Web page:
Research the mobile way


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  • (Susan) If we had to sum up the gist of our topic/presentation in 2 words…
  • (Susan)Many points of access:App: EBSCOhost article database search resultMust take extra step of going to apps store & downloading (purchasing?)Some can be used off-line; others require Internet access. Important distinction because those with only wifi access vs. data plans will have different experience Require updates, which some are not good at doingMobile Website (mobile optimized website): Lister Hill library’s mobile websiteBrowser (website not optimized for mobile): Safari browser version of the same search result as app- Sometimes not usable from mobile deviceAs to how to reach out to users, Academic Libraries face many of the same challenges as commercial endeavors. Mobile app versus mobile website? Does HTML5 and hybrid options do a better job at reaching more users? When and how to develop whichever you decide? Time? Money? Mobile registration?
  • (Susan)Also see a lot of academic libraries incorporated into larger campus mobile projects. For example, UAB’s mobile campus portal links to Sterne’s website & LHL’s mobile website.
  • (Dana)Databases as apps & mobile sites: Each with different functionality. We’ll show you example of this. (EBSCOhost)The answer to the question, “What a book, journal, website?” and how to cite it is not as clear-cut anymore. Much confusion among students & some professors. Some still say, “No online journals/sources” which some students interpret: “I need to get physical item from shelf & photocopy.”Many providers: (an e-book is not just an e-book) Books by vendor (many have their own apps) Examples? Library-licensed e-books (different e-book vendors and document formats than public libraries). Library users familiar with e-book formats at public libraries have were disappointed to find that many of the e-books at academic libraries couldn’t be read on readers. That seems to be is changing, but provider format is still a big issue.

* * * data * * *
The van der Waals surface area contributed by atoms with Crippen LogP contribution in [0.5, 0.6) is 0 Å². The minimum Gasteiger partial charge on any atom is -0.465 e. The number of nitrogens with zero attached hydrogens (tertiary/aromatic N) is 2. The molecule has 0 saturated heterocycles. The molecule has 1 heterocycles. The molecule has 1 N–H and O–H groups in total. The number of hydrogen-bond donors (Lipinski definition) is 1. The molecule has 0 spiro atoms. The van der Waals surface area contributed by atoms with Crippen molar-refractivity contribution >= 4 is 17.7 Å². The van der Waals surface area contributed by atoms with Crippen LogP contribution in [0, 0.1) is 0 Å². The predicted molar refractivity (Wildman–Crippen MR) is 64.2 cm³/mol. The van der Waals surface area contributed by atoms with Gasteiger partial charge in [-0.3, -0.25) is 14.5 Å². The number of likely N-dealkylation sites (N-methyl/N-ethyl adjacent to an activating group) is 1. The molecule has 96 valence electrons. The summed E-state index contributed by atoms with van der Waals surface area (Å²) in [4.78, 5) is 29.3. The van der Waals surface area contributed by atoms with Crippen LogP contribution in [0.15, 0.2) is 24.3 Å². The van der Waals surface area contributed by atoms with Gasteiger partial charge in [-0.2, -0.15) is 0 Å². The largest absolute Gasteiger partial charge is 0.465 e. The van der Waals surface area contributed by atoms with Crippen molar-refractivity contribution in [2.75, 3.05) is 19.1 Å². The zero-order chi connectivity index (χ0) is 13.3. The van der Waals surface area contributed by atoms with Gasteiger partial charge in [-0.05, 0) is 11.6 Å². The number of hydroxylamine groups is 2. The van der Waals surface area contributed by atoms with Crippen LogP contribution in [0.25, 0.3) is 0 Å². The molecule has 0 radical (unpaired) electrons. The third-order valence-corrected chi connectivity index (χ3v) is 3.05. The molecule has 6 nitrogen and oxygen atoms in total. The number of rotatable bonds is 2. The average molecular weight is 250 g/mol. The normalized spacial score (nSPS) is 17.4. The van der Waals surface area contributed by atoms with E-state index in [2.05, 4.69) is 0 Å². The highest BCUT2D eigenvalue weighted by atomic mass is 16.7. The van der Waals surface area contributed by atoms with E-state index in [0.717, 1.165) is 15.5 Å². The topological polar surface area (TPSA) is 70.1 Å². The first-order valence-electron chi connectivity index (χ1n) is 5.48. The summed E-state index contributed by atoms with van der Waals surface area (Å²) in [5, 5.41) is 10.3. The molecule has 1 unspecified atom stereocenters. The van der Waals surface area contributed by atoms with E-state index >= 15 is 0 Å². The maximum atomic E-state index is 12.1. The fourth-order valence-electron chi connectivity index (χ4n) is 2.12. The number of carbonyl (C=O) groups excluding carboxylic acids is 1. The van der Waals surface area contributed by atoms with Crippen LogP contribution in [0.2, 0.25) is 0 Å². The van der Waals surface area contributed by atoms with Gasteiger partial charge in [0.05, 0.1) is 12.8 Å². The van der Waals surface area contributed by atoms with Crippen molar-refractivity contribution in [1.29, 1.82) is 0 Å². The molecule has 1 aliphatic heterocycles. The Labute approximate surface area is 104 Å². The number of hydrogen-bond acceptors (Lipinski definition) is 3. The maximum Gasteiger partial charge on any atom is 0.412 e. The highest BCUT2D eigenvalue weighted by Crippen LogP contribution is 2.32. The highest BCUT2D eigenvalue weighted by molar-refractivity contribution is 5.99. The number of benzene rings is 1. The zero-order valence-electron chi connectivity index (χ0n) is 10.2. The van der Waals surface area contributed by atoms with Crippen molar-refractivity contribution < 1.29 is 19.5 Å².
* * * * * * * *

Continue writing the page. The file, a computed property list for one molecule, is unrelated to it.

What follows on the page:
• (Dana)Layered on top of this mess is the fact that users can come to the table using many different devices. I’m closing in on 50 with this list and I’m not even including all the possible iterations of tablets currently available.
  • (Dana)The Good-ish news, from our point of view, is that, for now, users aren’t taking advantage of the variety of devices that are out there. 84% of the e-reading market are Kindles and Nooks
  • (Dana) 75% of the tablet market is an iPad or Kindle FireBut still leaves us with this:
  • (Susan)1st bullet: As of Jan 2012, 30% of adults owns these devices.By 2020, people will access Internet mostly via mobile device (Pew Internet, Farkas) Even so, the current situation is that: "Students have a clear preference for smart, mobile, but a majority of students are still attached to “standard issue” technology, such as printers and desktop computers, as well." - More than half own smart phones, and 1 in 10 owns an iPad or other tablet (random sample of 3,000 undergraduate students) (Source: Same 2011 EDUCAUSE report)
  • (Susan)So what mobile devices do undergrads report owning? Still mostly laptops & smaller-screen mobile devices like iPods & smartphones.
  • (Susan)And what are they doing with their mobile devices? About 1/4th say they’re doing some kind of library or research-related activity.
  • (Susan)LJ survey included community colleges, undergrad colleges, & graduate/professional institutions)